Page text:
Gene defect for muscle disorder identified.
There were few other options. Unlike neuromuscular diseases such as Parkinson's or Huntington's, dystonia is difficult to track in the body. "There is no part of the brain that degenerates [in dystonia], so there is no easy way to see what's going on," says Laurie J. Ozelius, a geneticist at Harvard University Medical School in Boston.
Their efforts have now paid off. Ozelius and her colleagues report in the September Nature Genetics the discovery of a mutation that underlies the disease. It's in a gene named DYT1.
The researchers examined blood samples from 267 unrelated people with no history of severe dystonia and from members of 68 families with clear symptoms of the disorder. The mutation appears in none of the control group and in all of the dystonia patients' families.
Ozelius and her collaborators also identified a mysterious protein, torsinA, which the DYT1 gene encodes. A defective version of torsinA predisposes a person to dystonia.
If one parent has the disease, which is genetically dominant, each child should have a 50-50 chance of inheriting it. Yet researchers were puzzled for years because fewer than half of the children showed symptoms of dystonia. Indeed, recent work reveals that only 30 to 40 percent of people with a mutated DYT1 ever show its effects.
This oddity led researchers to suspect that environmental factors combine with the mutation to trigger the disease. The answer may lie in the role of torsinA. While the protein's function is unclear, scientists see links between it and known actors in the cell. For example, torsinA resembles compounds called heat-shock proteins, which are expressed when a cell faces fever or injury.
Researchers now plan to reexamine family data from carriers of the mutated gene. Many such families report incidents of trauma or high fever in a youngster who later developed severe dystonia, says study coauthor Susan B. Bressman, a neurologist at Columbia University. However, since virtually all young children encounter such stresses, the researchers don't know whether a connection will emerge.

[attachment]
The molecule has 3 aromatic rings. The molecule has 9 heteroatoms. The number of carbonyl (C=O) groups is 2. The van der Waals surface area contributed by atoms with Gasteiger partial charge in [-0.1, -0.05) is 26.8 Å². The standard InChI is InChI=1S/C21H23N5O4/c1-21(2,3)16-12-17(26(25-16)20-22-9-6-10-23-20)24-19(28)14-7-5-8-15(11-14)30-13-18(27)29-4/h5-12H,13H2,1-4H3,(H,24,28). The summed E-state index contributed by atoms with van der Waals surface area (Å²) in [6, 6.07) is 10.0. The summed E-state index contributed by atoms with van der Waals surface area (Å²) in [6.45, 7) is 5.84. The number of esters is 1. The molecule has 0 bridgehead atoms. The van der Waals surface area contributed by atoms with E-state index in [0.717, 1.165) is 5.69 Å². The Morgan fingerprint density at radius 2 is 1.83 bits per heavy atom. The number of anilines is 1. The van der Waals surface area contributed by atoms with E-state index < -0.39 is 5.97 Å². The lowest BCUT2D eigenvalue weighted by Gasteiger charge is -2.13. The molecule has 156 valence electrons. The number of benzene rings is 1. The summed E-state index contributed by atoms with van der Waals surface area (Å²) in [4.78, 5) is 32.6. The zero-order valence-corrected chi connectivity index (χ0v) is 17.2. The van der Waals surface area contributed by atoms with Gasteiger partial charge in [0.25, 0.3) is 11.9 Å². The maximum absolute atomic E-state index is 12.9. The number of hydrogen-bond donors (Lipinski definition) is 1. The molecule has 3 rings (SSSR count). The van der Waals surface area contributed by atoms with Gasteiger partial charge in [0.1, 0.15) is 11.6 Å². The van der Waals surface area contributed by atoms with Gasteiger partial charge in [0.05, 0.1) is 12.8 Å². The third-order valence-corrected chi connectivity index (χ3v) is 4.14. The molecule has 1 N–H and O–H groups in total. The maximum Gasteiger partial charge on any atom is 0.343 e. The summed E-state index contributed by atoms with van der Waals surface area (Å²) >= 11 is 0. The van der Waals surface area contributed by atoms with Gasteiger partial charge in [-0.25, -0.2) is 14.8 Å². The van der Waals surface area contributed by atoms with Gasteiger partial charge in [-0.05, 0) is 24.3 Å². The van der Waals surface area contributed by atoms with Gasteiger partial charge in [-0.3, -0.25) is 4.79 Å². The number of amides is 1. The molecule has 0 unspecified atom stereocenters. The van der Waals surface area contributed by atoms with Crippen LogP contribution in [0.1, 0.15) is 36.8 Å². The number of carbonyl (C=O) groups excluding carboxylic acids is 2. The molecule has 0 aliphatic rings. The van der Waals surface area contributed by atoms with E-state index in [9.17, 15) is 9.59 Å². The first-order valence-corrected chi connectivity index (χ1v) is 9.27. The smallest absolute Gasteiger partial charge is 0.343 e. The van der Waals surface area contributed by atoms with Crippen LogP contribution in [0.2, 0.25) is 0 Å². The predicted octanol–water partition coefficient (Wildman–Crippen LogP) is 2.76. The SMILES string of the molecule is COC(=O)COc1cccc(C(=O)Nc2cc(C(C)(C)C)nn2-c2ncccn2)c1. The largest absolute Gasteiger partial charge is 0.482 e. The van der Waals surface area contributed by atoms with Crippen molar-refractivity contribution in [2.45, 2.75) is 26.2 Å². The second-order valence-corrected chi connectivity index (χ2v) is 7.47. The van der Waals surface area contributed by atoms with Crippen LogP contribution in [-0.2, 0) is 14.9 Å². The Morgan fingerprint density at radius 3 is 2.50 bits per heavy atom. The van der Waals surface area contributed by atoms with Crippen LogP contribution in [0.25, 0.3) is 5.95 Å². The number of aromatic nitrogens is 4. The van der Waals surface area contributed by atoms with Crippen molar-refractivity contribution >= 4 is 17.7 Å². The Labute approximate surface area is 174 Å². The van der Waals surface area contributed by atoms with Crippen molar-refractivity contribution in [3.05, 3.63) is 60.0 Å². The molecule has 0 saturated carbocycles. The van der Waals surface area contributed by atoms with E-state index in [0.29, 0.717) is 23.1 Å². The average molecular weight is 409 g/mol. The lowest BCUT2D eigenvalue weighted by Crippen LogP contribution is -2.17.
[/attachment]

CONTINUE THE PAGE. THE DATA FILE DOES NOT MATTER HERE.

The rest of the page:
An age-related decline in the risk of symptoms also poses a puzzle. "Once you reach the age of 22, you're generally home free," Bressman says.
The fact that dystonia doesn't strike in later adulthood raises biological questions, she says. Does the body do something to block the mutation in later years, or does the mutation have a time-dependent shutoff switch?
"It's a fascinating discovery. It will whet the appetite of neuroscientists," says Giovanna Spinella of the National Institute of Neurological Disorders and Stroke in Bethesda, Md.
The DYT1 mutation is rare, occurring in no more than I in 5,000 people in the United States. Among Jews of European descent, it occurs in as many as 1 in 1,000 people, Bressman says.
The discovery of the mutation opens the way for a simple test to distinguish a child with severe dystonia from one with cerebral palsy or one of several milder types of dystonia. Severe dystonia is seldom fatal, but it can render an individual wheelchair-bound.
Future research will involve rodents with and without mutated DYT1, Ozelius says. Researchers in the laboratory will also be able to expose tissue cultures with and without the mutated gene to hot temperatures and stress to determine whether torsinA behaves like a heat-shock protein.
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|Title Annotation:||torsion dystonia|
|Article Type:||Brief Article|
|Date:||Sep 13, 1997|
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